“Think Globally, Act Locally” for Compensation Design

Warren Heaps – Birches Group LLC

A recent post by Chuck Csizmar focused on the “Easy Road to Global Compensation Success.” In his post, Chuck emphasized that taking a headquarters-country approach to managing compensation systems around the world might not be best, despite some perceived administrative advantages.

“Think Globally, Act Locally”
To steal the popular phrase used to describe environmental strategies, it’s really important to recognize that markets are different around the world, and company compensation programs should reflect a balance between global corporate philosophy and local practice and culture.  Successful companies already recognize this when deciding which products to make and sell, how to market and promote them, pricing strategies, etc.  So, it should not be surprising to find out that local reward practices differ from country to country.

Salary Scales – A Simple Example
Let’s look specifically at salary scale design to illustrate why local practice matters.  Employers use salary scales to define the range of pay that is associated with particular grades or bands within their organization.  The definition of the grading scheme should be global; there should be consistent measures of contribution used to determine job level, regardless of market, and they should reflect the corporate culture as well.  But should there be one universal salary scale across multiple countries?  I believe the answer is no.

The basic approach to designing a salary scale is defined by the span (difference between minimum and maximum) and the inter-grade differential, or IGD (increase from one grade to the next, usually measured at the midpoint).  The table that follows shows two typical salary scale designs, for the United States and Kenya:

Grade US Kenya
Span IGD Span IGD
Support (4-7) 50% 15% 400% 27%
Professional (8-10) 50% 14% 400% 27%
Manager (11-12) 50% 15% 250% 54%

You will notice several differences, including:

  • Spans in Kenya are much wider than in the US
  • Spans in the US are consistent between employee groups (although in some models there can be slight variations, usually wider for higher levels)
  • There is a much higher IGD between Professional and Manager in Kenya, than between Support and Professional; in the US, however, the IGDs are consistent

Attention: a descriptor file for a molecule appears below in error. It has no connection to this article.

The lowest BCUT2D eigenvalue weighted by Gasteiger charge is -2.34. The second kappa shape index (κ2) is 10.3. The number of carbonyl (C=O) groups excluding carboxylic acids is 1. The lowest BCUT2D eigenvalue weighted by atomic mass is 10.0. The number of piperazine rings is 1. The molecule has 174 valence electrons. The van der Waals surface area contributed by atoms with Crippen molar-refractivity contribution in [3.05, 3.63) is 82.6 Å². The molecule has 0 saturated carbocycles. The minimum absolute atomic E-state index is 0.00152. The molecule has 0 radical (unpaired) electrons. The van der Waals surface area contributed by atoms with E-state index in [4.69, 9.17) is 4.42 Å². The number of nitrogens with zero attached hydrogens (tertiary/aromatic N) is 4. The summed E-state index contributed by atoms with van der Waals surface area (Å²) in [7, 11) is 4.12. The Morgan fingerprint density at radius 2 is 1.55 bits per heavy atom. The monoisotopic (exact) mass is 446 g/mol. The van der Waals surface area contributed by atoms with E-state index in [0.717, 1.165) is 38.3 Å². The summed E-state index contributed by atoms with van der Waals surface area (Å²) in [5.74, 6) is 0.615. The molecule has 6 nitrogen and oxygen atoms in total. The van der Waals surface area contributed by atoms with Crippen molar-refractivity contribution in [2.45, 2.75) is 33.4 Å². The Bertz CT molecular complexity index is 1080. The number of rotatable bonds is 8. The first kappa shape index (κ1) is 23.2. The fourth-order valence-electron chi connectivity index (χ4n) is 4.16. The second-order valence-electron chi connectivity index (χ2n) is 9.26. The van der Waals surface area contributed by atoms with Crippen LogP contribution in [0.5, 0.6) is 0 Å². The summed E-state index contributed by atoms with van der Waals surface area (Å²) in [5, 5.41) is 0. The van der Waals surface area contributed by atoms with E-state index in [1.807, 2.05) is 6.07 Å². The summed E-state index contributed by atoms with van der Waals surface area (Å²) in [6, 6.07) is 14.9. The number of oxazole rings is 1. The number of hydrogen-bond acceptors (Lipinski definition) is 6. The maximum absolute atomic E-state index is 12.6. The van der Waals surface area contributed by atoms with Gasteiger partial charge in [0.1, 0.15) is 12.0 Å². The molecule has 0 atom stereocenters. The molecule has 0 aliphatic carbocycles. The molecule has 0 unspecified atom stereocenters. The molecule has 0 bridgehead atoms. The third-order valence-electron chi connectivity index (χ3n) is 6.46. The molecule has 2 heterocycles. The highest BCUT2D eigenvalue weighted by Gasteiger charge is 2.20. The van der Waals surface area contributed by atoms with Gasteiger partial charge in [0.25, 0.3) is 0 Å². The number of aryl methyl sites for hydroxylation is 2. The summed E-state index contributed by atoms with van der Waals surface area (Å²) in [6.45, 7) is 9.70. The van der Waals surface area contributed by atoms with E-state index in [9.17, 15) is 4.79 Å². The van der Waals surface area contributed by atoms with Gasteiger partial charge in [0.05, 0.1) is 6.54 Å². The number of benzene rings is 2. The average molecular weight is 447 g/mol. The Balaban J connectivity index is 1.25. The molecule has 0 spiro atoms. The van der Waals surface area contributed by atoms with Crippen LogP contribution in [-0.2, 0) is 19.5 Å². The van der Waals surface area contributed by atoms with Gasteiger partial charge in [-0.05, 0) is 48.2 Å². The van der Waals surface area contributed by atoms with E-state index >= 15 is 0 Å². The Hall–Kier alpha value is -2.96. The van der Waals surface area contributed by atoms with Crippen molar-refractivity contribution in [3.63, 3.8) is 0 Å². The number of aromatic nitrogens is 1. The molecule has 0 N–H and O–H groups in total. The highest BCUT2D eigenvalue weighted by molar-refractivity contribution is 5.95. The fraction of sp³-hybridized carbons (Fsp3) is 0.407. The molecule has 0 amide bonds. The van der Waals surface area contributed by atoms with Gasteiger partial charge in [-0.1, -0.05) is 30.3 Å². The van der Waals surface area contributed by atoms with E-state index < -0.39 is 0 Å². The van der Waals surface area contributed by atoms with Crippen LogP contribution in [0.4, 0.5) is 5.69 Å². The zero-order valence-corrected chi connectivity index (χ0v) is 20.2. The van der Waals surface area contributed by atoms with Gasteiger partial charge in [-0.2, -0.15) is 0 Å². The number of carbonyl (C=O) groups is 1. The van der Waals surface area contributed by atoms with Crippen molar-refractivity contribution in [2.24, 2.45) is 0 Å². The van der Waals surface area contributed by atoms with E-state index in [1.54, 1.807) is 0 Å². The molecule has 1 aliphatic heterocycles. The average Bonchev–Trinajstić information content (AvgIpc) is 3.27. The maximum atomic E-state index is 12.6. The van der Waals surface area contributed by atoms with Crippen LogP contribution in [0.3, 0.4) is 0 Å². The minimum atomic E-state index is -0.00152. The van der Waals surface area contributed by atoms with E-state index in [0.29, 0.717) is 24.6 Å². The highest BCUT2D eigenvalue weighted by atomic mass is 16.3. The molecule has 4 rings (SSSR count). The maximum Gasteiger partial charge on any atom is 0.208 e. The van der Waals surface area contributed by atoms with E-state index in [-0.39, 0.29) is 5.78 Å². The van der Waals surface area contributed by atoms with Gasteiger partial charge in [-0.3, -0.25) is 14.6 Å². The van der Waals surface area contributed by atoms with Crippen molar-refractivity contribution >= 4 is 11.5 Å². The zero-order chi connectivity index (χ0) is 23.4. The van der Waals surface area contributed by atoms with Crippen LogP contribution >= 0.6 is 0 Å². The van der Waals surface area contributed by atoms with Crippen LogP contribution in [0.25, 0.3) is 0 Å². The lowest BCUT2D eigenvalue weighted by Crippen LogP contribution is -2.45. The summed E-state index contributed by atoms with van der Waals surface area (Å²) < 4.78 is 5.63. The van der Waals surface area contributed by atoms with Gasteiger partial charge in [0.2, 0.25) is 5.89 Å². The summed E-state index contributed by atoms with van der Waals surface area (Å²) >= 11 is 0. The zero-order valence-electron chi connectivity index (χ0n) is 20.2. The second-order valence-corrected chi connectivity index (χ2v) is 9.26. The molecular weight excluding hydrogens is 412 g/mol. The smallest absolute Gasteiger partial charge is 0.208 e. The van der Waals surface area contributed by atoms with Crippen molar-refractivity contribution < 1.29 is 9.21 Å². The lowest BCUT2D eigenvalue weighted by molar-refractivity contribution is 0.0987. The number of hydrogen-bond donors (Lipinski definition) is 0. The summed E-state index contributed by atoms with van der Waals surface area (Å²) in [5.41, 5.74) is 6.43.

You can see the differences more dramatically when looking at a graphical representation of the scales in the two figures that follow (click the graphs to open full-sized views in a new window):

US Salary Scale Example

Kenya Salary Scale Exampe

One of the most dramatic differences is the big jump in Kenya between grades 10 and 11, and 11 and 12.  In fact, we see this pattern in many developing countries around the world.  The shape of the scale midpoints (the pink line) looks like a hockey stick, with the Managers grades (11 and 12) forming the head, while the other grades form the handle of the stick.  Contrast this to the shape of the line in the US, which illustrates a more even rate of increases across all levels.

If you dig a little deeper into the numbers, you can identify some reasons why the scale designs in these two countries differ.  For example, the market movement for salaries in the US averages around 3.5% (maybe even less last year).  In Kenya, market movement in 2009 was over 20%.

With market movement over 20%, if the spans were like the ones in the US, employees would move through the band too fast, and quickly reach the maximum.  The wider spans in Kenya also indicate there is great variation in pay levels in the market for the same positions.  The Kenyan scale also illustrates that there is a much higher level of difference between the higher paid and lower paid staff, compared to the typical US scale (note:  The US scale in this example excludes Senior Executives and CEOs).

There are many other examples of differences in how compensation is defined in a country, which elements are included, and how companies choose to adapt their rewards policy to reflect local culture and practice.  Compensation and human resources practitioners are well-advised to become knowledgeable about each market and adapt their company practices accordingly.

What experiences have you had managing compensation in different markets? Share some by adding your comments.

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